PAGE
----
For anyone following our Live Blog coverage at Computex this year, ASUS had two large press events in quick succession in different parts of town. The first focused on the mobile lineup of launches, in an event called Zenvolution (playing off of the Zen line of products) where Jonney Shih played rapid fire with the new Zenbook 3, Transformer 3/Pro 3, ZenFone 3 devices, and a $599 home assistant robot called Zenbo. A few hours later, over the other side of town, was the annual Republic of Gamers event held in a local nightclub where Jonney Shih presented a sequence of 10th-anniversary products. The following day we made a bee-line to the show floor booth before the official opening time and went through a number of the major releases.

Marking 10 Years of ROG

We reported back in January and CES that ASUS was celebrating ten years of the Republic of Gamers brand, marking a now noticeably profitable success for the company and a very well-known fixture for users looking at gaming branded products. At the time, we headed up a round-table with two of AnandTech’s most recent former Senior Motherboard Editors (who both now work at ASUS) to go into detail about why ROG exists, what it means for users, and I also put to them a dozen or so questions from our readers.

However at the time, CES was a relatively minor show for ASUS: as a company, it was decided to cancel the intended press events and make Computex a little more special, as anything announced at CES would have launched after Computex anyway. That led the way for Computex being the primary focus for the announcements this year, not only for the Zen product line of smartphones and notebooks, but also for the Republic of Gamers. We saw the announcement of a mix of 10 Year anniversary products, prototypes, and updates over previous generations of products. ASUS also wanted to make it special, and invited a series of ‘super fans’ to the show as well as a number of gaming teams that ASUS sponsors.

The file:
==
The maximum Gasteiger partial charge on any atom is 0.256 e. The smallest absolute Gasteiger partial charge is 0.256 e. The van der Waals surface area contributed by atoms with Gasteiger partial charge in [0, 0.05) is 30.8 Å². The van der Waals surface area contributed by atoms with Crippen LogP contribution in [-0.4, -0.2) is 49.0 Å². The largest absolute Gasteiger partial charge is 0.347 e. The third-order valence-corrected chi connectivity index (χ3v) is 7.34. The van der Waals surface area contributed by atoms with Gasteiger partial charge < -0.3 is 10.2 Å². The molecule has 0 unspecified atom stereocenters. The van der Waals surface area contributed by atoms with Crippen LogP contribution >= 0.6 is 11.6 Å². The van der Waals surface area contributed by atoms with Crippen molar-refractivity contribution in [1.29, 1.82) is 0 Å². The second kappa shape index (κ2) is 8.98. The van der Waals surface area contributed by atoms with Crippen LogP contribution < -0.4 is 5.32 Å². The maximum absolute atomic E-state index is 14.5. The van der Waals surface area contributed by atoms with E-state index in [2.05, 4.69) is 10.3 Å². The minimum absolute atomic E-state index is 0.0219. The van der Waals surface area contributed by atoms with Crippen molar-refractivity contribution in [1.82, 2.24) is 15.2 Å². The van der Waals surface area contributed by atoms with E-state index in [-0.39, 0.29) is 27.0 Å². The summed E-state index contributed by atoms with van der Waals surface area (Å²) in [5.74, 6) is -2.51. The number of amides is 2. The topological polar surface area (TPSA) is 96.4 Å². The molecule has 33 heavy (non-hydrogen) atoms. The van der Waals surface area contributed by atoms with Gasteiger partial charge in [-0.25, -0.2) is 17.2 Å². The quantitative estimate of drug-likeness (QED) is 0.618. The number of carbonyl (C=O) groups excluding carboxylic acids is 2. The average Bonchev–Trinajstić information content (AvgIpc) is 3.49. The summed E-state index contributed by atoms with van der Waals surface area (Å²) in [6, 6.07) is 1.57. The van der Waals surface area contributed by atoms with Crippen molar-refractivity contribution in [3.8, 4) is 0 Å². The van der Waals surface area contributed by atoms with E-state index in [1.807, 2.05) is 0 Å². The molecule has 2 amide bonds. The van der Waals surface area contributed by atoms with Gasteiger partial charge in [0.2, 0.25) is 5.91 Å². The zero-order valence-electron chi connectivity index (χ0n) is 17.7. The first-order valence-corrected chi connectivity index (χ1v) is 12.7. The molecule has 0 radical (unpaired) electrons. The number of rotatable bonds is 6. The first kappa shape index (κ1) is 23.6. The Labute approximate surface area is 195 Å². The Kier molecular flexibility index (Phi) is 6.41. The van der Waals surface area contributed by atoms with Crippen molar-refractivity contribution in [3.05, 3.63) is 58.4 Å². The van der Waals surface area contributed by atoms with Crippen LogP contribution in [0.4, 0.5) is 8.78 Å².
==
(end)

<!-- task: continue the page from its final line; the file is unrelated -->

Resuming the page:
Among the super fans were a few overclockers, one of which is a former team member of mine in the most prominent overclocking leagues, as well as an ROG user who had acquired all (or almost all) of the ROG motherboards that have ever been released, with a total expenditure exceeding $10,000. He also had a few GPUs for good measure.

The ASUS ‘10 Years of ROG’ press event felt somewhat eerie: if someone in attendance had no idea of what ROG was, it felt almost like a cult leader of an army, and sure enough ASUS’ Chairman, Jonney Shih, came out in a knee length custom leather jacket, cap, and the title ‘ROG Commander-in-Chief’. Follow lots of low-frequency bass lines, a laser and smoke show, and technology reveals by ROG Generals, and you might not realize that this is actually just a product launch. When it has one, every brand enjoys a loyal following when users invest their money into that brand or product line, and it was clear that ASUS enjoys extrapolating the ideals of their following to a user army-like status.

Nonetheless, the product announcements were thick, fast, and lacking in just enough detail to force the press to crowd the limited samples on hand on display in the nightclub. At the time when the press event finished, Billy went for a stroll around the new products (as all the other media charged the demonstration area) while I closed up a few emails, but we waited until the following day and was able to browse the ASUS ROG Booth before the official opening time and before the mêlée of other press descended on what felt like the biggest booth at the show.

We saw a number of new products, and a big part of the show in general was the attention to detail by users who modify cases (or modders for short) that companies commission special show builds for. ASUS had a number of these on display as well, ranging from elegant to crazy. This includes custom system-integrator and retailer designed systems, such as the newest tri-loop cooled 8Pack designed system claiming to be the fastest overclocked system you can buy in the world. We interviewed 8Pack at an OverclockersUK event a couple of years ago, which you can read here.


So, in no particular order…

Monitors: A 240 Hz Monitor, and a 100 Hz G-Sync 21:9 Display